￼The University of Michigan-Dearborn values academic honesty and integrity. Each student has a responsibility to understand, accept, and comply with the University's standards of academic conduct as set forth by the Code of Academic Conduct ￼(mdearborn.edu/policies_st-rights), as well as policies established by each college. Cheating , collusion, misconduct, fabrication, and plagiarism are considered serious offenses, and may be monitored using tools including but not limited to TurnItIn. Violations can result in penalties up to and including expulsion from the University. At the instructor's direction, the penalty may be a grade zero on the assignment up to and including recommending that student be expelled from the University. It is the sole responsibility of the student to understand and follow academic guidelines regarding plagiarism. The University of Michigan-Dearborm has an online academic integrity tutorial that can be accessed at: umdearborn.edu/umemergencyalert

All students are strongly encouraged to register in the campus Emergency Alert System, used to communicate with campus community during emergency. More information on the system and how it works, along with enrollment information can be found at: webapps.umd.umich.edu/aim

Date | Chapters/Sections | Topics covered | Remarks |

January 6 | Review | ||

January 11 | Chapter 2 | Basic Statistical Concepts | Rlab |

January 13 | Chapter 2 | Confidence Interval; Hypothesis testing | |

January 18 | No Class | MLK Day | |

January 20 | Chapter 1 | An Introducion to Forecasting | |

January 25 | Chapter 3 | Simple Linear Regression: Point Estimates and Point prediction | |

January 27 | Chapter 3 | Simple Linear Regression: Confidence and Prediction Interval | |

February 1 | Chapter 4 | Multiple Linear Regression | |

February 3 | 4.3, 4.4,4.5 | Mean Square Error, Test of Significance, predicion Intervals | |

February 8 | 4.6,4.7, 4.7, 4.8 | Quadratic Regression Model, Interaction | |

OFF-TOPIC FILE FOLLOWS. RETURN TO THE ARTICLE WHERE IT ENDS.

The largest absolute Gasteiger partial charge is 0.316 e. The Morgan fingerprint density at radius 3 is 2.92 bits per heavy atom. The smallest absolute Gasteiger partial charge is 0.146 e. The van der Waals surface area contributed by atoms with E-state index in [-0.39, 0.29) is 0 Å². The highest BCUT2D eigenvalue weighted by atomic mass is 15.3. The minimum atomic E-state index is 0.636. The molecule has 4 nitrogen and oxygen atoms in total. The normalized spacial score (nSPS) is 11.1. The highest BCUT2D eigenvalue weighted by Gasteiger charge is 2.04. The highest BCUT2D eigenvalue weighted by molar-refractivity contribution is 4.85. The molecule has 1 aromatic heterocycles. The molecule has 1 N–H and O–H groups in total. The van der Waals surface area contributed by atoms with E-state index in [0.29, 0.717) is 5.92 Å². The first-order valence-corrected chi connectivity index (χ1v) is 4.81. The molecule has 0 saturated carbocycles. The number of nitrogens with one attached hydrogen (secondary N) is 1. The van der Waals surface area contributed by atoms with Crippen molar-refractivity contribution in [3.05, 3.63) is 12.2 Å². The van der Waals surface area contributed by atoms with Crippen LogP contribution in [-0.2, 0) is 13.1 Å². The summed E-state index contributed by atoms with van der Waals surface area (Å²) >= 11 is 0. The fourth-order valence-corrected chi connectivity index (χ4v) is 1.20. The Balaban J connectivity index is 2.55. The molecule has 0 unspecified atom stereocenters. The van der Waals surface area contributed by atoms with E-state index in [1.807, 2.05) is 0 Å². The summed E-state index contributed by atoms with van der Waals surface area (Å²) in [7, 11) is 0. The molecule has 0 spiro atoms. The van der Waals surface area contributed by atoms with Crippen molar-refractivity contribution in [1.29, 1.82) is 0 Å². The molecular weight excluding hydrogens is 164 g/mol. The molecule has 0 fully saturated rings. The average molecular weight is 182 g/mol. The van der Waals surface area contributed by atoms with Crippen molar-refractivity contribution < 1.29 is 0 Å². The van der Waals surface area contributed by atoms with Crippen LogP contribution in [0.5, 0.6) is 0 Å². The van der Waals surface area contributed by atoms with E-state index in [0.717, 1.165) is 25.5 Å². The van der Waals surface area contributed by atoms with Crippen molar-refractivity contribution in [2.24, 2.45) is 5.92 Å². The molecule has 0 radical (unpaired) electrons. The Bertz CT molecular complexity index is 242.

February 10 | 4.9, Review | Qualitative Independent Variables | |

February 15 | Exam 1 | ||

February 17 | 5.1, 5.2 | Model Building, Multicollinearity, Residual Analysis | |

February 22 | 5.3, 5.4 | Detecting outlying observation and Influential Observations | |

February 24 | 6.1, 6.2 | Modeling Trend by Polynomial functions, Detecting Autocorrelation | Rlab |

February 29- March 04 | Break | ||

March 07 | 6.3, 6.4 | Seasonal variation | |

March 09 | 6.5, 6.6 | First-Order Autocorrelation | |

March 14 | 7.1, 7.2 | Multiplicative Decomposition, Additive Decomposition | |

March 16 | 7.3 | X-12-ARIMA Seasonal Adjustment Method | |

March 21 | 8.1, 8.3 | Simple Exponential Smoothing | HW 5 Due |

March 23 | 8.5, 8.6 | Holts Winters Method, Damped Trend and Other Exponential Smoothing Method | |

March 28 | Review | ||

March 30 | Exam 2 | ||

April 4 | 9.1.9.2 | Stationary and non-stationary time series | |

April 6 | 9.3, 9.4 | Nonseasonal Box-jenkins Models | |

April 11 | Chapter 11* | Box-jenkins seasonal Modeling | |

April 13 | Review | ||

April 18 | Review | ||

April 27 | Final Exam (3:00AM- 6:00 PM) |

| Description | Remarks |

Chapter 3: 3.1, 3.3, 3.4, 3.10, 3.12, 3.23, 3.35 | Due Wed Feb 03 | |

| Description | Remarks |

review: Hypothesis Testing | ||

Data Visualization | ||

Measures of Data | ||

Normal Distribution | ||

Central Limit Theorem | ||

Book Data | Download | |

More Data | Download | |

Old Auto Data | Download | |

Texas Oil Data | Explore |

Exploratory Data Analysis Wide range of statistical topics are covered in this web page with video lectures and other supplementary materials.